• Interstate Technology Regulatory Council Work Group: DEQ’s Michael Thomas has been participating in the Interstate Technology Regulatory Council’s (ITRC) Strategies for Preventing and Managing Harmful Cyanobacterial Blooms work group. The group is compiling resources to assist in preventing, managing, and remediating harmful cyanobacterial blooms.
  • 2020 Fishing Regulations: The Wyoming Game and Fish Department worked with DEQ to include information about HCBs in the 2020 Fishing Regulations (see page 32).
  • Public Water Supplies: DEQ continues to coordinate with the Environmental Protection Agency (EPA) to ensure that public water supplies are notified should an HCB occur in a source water. EPA’s Drinking Water Response Strategy is available on the resources page at wyohcbs.org. None of the three main cyanotoxins (total microcystin, cylindrospermopsin, and anatoxin-a) were detected in treated drinking water collected from public water supplies (Cheyenne, Sheridan, Evanston, Cody, Green River, Rock Springs, Casper, Downer Neighborhood, F.E. Warren Air Force Base) during 2019. The public water supplies were required to monitor twice a month for four consecutive months between 2018 and 2020 under the fourth Unregulated Contaminant Monitoring Rule (UCMR 4).

Numeric and Narrative Nutrient Criteria

  • Wyoming Basin Lakes Draft Criteria: In 2019, DEQ updated the analyses and technical support document for numeric nutrient criteria for lakes and reservoirs in south-central Wyoming (Wyoming Basin) to address feedback received from three external peer reviewers. The document is now undergoing internal review. After any additional revisions are made, the document will be shared with the United States Environmental Protection Agency (USEPA) for feedback. DEQ will address USEPA’s feedback and share the analysis and results with the Wyoming Nutrient Work Group.
  • Data Collection Efforts: As identified in the 2019 Lake/Reservoir Nutrient Monitoring Sampling and Analysis Plan, WDEQ’s Surface Water Monitoring Program collected nutrient and related data at 23 reservoirs. The primary focus was reservoirs in southeast Wyoming and reservoirs throughout the state that are used as public water supplies or are heavily used for swimming where data were lacking. These data will be used for development of numeric nutrient criteria as well as prioritizing waterbodies for nutrient reduction efforts.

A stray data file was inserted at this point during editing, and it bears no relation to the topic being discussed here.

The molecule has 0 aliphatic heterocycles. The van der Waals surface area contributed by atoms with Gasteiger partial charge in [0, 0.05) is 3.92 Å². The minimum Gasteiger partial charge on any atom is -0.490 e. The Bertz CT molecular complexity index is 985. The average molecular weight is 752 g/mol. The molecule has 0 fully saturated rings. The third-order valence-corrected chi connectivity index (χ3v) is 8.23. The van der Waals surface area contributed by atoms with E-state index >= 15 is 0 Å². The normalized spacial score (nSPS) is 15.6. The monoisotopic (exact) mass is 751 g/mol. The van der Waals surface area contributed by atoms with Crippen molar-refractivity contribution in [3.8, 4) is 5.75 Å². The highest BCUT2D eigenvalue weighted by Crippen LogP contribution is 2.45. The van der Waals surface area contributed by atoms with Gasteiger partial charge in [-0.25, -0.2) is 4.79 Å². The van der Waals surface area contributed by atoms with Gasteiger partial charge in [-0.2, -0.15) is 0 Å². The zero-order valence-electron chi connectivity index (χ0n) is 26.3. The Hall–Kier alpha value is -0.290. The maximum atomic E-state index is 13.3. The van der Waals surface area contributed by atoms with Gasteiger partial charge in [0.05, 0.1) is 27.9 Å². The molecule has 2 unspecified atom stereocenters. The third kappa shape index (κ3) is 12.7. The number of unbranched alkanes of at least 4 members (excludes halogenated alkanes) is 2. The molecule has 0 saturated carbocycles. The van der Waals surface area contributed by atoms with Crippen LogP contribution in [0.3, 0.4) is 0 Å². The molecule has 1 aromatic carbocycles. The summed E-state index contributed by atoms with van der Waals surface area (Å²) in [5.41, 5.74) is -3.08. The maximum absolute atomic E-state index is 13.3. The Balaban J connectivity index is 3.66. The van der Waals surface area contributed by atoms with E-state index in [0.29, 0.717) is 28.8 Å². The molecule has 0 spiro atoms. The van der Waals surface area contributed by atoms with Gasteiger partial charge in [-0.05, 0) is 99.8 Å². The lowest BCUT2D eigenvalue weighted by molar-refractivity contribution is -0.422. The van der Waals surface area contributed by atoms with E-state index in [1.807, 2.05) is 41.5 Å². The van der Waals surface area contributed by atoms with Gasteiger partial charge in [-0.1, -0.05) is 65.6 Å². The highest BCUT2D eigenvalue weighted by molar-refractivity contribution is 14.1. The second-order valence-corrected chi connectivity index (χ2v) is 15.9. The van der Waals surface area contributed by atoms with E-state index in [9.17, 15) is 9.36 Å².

• Narrative Assessment Methods: DEQ continues to work on developing more detailed methods to determine whether Wyoming’s existing narrative water quality criteria are exceeded due to nutrient pollution. WDEQ plans to share drafts of any proposed changes with the Nutrient Work Group before incorporating the recommendations into Wyoming’s Methods for Determining Surface Water Quality Condition and releasing for public comment.

Point Sources

  • Frequently Asked Questions: With input from the Wyoming Nutrient Work Group, DEQ developed a nutrient pollution frequently asked questions for point sources.
  • Lagoon Optimization Training: DEQ has been coordinating with the Environmental Protection Agency and Wyoming Association of Rural Water to host a lagoon optimization training in May 2020 that will be led by Steve Harris.
  • Trainings and Workshops: In November 2019, DEQ staff attended a nutrient permitting workshop hosted by the Association of Clean Water Administrators to learn about improvements in nutrient removal technology and permitting flexibilities and innovations. In September 2019, DEQ staff attended the 34th Annual WaterReuse Symposium to explore innovations in water recycling.

Nonpoint Sources

  • DEQ’s Nonpoint Source Program Coordinator, Jennifer Zygmunt, has provided regular updates to the Nonpoint Source Task Force (a board of 13 citizens appointed by the Governor to oversee the Nonpoint Source Program) about DEQ’s efforts to reduce nutrient pollution. Discussions with the board have included how Nonpoint Source Program grant funding can be used to help address nutrient pollution in Wyoming’s surface waters.
  • In July 2019, Jennifer Zygmunt presented the status of DEQ’s efforts to address nutrient pollution to the Natural Resource Conservation Service (NRCS) State Technical Advisory Committee.

DEQ Nutrient Studies

  • Brooks Lake: Brooks Lake was included on the 2018 303(d) List of Impaired Waters requiring a total maximum daily load (TMDL) for not meeting its aquatic life designated uses due to excess nutrients and elevated pH. DEQ is working with the United States Forest Service and other stakeholders to develop a monitoring plan to better understand the source of nutrients to the lake. Sampling is scheduled to begin in 2020, with more intensive sampling phased in for 2022.
  • Fish Creek: Since the mid-2000’s the Teton Conservation District (TCD) and the USGS have been investigating nuisance algal growth in Fish Creek, a Class 1 stream near Wilson, Wyoming. Using the USGS work as a springboard, DEQ has been working with the TCD since 2016 to collect and evaluate water quality data to determine whether Fish Creek is meeting its designated uses. Monitoring efforts were directed at collecting data for assessing the effects of nutrients on the stream’s biological communities. A complete evaluation of the DEQ/TCD data currently is in progress.